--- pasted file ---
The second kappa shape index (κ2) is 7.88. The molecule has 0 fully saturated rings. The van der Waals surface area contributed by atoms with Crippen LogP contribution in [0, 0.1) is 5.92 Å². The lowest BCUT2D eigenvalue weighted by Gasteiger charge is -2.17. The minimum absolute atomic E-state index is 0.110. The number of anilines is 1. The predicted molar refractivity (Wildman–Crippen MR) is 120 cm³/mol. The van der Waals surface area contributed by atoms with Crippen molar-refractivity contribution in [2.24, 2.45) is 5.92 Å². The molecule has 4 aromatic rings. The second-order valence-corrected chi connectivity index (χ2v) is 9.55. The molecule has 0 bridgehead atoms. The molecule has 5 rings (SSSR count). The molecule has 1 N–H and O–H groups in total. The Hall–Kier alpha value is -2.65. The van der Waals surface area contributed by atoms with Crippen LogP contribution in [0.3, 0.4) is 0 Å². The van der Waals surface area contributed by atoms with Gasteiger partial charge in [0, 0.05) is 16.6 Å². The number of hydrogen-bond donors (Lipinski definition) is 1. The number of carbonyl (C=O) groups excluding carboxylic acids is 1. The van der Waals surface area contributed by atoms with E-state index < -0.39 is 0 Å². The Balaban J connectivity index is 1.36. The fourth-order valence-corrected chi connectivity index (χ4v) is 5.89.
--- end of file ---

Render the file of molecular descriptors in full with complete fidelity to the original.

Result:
The second kappa shape index (κ2) is 7.88. The molecule has 0 fully saturated rings. The van der Waals surface area contributed by atoms with Crippen LogP contribution in [0, 0.1) is 5.92 Å². The lowest BCUT2D eigenvalue weighted by Gasteiger charge is -2.17. The minimum absolute atomic E-state index is 0.110. The number of anilines is 1. The predicted molar refractivity (Wildman–Crippen MR) is 120 cm³/mol. The van der Waals surface area contributed by atoms with Crippen molar-refractivity contribution in [2.24, 2.45) is 5.92 Å². The molecule has 4 aromatic rings. The second-order valence-corrected chi connectivity index (χ2v) is 9.55. The molecule has 0 bridgehead atoms. The molecule has 5 rings (SSSR count). The molecule has 1 N–H and O–H groups in total. The Hall–Kier alpha value is -2.65. The van der Waals surface area contributed by atoms with Crippen LogP contribution in [0.3, 0.4) is 0 Å². The van der Waals surface area contributed by atoms with Gasteiger partial charge in [0, 0.05) is 16.6 Å². The number of hydrogen-bond donors (Lipinski definition) is 1. The number of carbonyl (C=O) groups excluding carboxylic acids is 1. The van der Waals surface area contributed by atoms with E-state index < -0.39 is 0 Å². The Balaban J connectivity index is 1.36. The fourth-order valence-corrected chi connectivity index (χ4v) is 5.89.